Intel Delays Itanium Update

Arthur Cole

If anyone is still waiting for Intel to make good on its promises for the Itanium processor, it looks like you'll have to wait a little longer.


Seems that the launch of the newest quad-core version of the chip, the Tukwila, originally expected back in 2007, will be pushed back a couple of months so Intel can boost its memory capabilities with new DDR3 technology. The idea is to provide a "scalable buffered memory: by linking several DDR3 modules to each CPU memory interface, offering greater memory capacity than native memory configurations.


This is essentially the same approach that AMD tried several years ago with the Socket G3 Memory Extender (G3MX) system, says The Inquirer. That design was supposed to replace the FB-DIMM approach with dreams of quadrupling available DDR3 memory. Trouble is, the idea never took off and both AMD and Intel scrapped plans to place any kind of discrete buffer between the CPU memory controller and the memory bank, until now.


Why is Intel still beating the dead Itanium horse, wonders PC Magazine's John Dvorak. The entire technology was oversold prior to its introduction and actually led to the demise of some truly remarkable technologies like the MIPS and DEC Alpha processors, simply because the entire world was about to fall to Itanium. Even Sun was seriously considering moth-balling the SPARC program. Now here it is, 10 years later, and Intel says it's ready to move Itanium out of the high-end boutique niche it's found itself in? Too little, too late.


Still, there are those who say the Itanium should be given its due-Sun for one. The company recently finished up a project with the Itanium Solutions Alliance to port Java Platform, Standard Edition (Java SE) to the Itanium, offering an enterprise-class development environment for Windows and Linux. And companies like Sybase are on board as well, looking at Java SE 6 as the base for running Java code under the Adaptive Server Enterprise 15.0.3 platform.


So is this a case of a battered technology getting off the mat for a knock-out punch? Or is Intel just trying to recoup whatever it can of the billions in development dollars that went into the Itanium before putting it out to pasture? We won't really know until the device actually debuts.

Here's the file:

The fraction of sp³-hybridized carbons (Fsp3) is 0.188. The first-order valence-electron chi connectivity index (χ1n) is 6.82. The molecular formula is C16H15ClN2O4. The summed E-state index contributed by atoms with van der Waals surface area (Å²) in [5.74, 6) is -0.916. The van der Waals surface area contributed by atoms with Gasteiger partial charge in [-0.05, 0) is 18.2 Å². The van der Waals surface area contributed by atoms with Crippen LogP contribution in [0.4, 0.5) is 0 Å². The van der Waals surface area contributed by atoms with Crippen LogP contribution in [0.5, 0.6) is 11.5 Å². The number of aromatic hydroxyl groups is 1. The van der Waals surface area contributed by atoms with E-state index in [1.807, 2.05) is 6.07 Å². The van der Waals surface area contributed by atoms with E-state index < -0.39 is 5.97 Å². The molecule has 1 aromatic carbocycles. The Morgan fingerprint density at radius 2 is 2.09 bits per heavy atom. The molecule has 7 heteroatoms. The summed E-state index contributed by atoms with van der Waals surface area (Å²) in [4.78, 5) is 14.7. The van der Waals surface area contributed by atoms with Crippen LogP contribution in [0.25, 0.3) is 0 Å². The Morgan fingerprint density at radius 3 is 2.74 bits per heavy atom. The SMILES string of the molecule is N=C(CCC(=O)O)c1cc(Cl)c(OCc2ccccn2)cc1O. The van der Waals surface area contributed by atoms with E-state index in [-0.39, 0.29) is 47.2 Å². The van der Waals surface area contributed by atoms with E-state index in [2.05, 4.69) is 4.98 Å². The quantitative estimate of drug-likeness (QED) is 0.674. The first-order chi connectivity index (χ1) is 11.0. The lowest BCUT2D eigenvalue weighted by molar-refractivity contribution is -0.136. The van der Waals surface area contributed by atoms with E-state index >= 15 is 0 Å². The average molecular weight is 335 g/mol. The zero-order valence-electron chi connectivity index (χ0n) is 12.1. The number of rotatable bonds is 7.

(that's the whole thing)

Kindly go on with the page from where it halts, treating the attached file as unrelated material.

In the meantime, it doesn't look like x86s are going anywhere soon.



Add Comment      Leave a comment on this blog post
Feb 13, 2009 1:02 AM Kirk Shipley Kirk Shipley  says:

The delays in initial Itanium release added cost.  Then when confronted with x64 cpus, HP (who else sells Itanium?) was unwilling or unable to gain market share for the technology by pricing it competetively.

It's still probably the best performer for large SMP systems, but the sticker shock is substantial on small servers.   Combined with slow adoption by software ISVs, the promise of this platform has been sadly eroded.

Perhaps if IBM had stuck by Project Monterey, things might have been different.  But they didn't, and now Power and Itanium are struggling independently to withstand the x64 onslaught.

Sun has already conceded the war, leaving their high-end SPARC work to Fujitsu and focusing on multi-core.

Maybe it's time for IBM and Sun to join HP in using Itanium for their single-threaded performance systems.  Of course, they will face the same issues with binary compatibilty that have caused HP so much grief.

IMHO, all three are faced with grim choices.

Unless something changes, it does look like the Itanium is going to join the ranks of great tech that didn't achieve its potential, like the Alpha, which once ran Windows in x86 emulation mode faster than native cpus could.

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